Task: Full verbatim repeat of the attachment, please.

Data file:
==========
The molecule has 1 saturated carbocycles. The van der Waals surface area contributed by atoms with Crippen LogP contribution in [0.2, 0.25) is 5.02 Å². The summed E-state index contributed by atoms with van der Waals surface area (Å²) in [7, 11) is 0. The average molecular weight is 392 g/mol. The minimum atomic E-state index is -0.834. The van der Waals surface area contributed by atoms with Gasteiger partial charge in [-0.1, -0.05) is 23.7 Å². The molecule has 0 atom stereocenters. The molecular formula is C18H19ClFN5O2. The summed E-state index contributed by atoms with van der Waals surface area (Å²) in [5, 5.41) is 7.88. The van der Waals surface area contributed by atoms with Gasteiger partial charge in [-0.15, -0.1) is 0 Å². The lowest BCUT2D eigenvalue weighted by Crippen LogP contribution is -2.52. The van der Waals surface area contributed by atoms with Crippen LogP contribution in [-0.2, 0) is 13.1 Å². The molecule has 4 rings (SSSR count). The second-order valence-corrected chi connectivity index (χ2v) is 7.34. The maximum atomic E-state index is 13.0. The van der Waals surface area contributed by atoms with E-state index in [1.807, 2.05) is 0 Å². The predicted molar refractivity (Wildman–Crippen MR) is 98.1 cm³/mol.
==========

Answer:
The molecule has 1 saturated carbocycles. The van der Waals surface area contributed by atoms with Crippen LogP contribution in [0.2, 0.25) is 5.02 Å². The summed E-state index contributed by atoms with van der Waals surface area (Å²) in [7, 11) is 0. The average molecular weight is 392 g/mol. The minimum atomic E-state index is -0.834. The van der Waals surface area contributed by atoms with Gasteiger partial charge in [-0.1, -0.05) is 23.7 Å². The molecule has 0 atom stereocenters. The molecular formula is C18H19ClFN5O2. The summed E-state index contributed by atoms with van der Waals surface area (Å²) in [5, 5.41) is 7.88. The van der Waals surface area contributed by atoms with Gasteiger partial charge in [-0.15, -0.1) is 0 Å². The lowest BCUT2D eigenvalue weighted by Crippen LogP contribution is -2.52. The van der Waals surface area contributed by atoms with Crippen LogP contribution in [-0.2, 0) is 13.1 Å². The molecule has 4 rings (SSSR count). The second-order valence-corrected chi connectivity index (χ2v) is 7.34. The maximum atomic E-state index is 13.0. The van der Waals surface area contributed by atoms with E-state index in [1.807, 2.05) is 0 Å². The predicted molar refractivity (Wildman–Crippen MR) is 98.1 cm³/mol.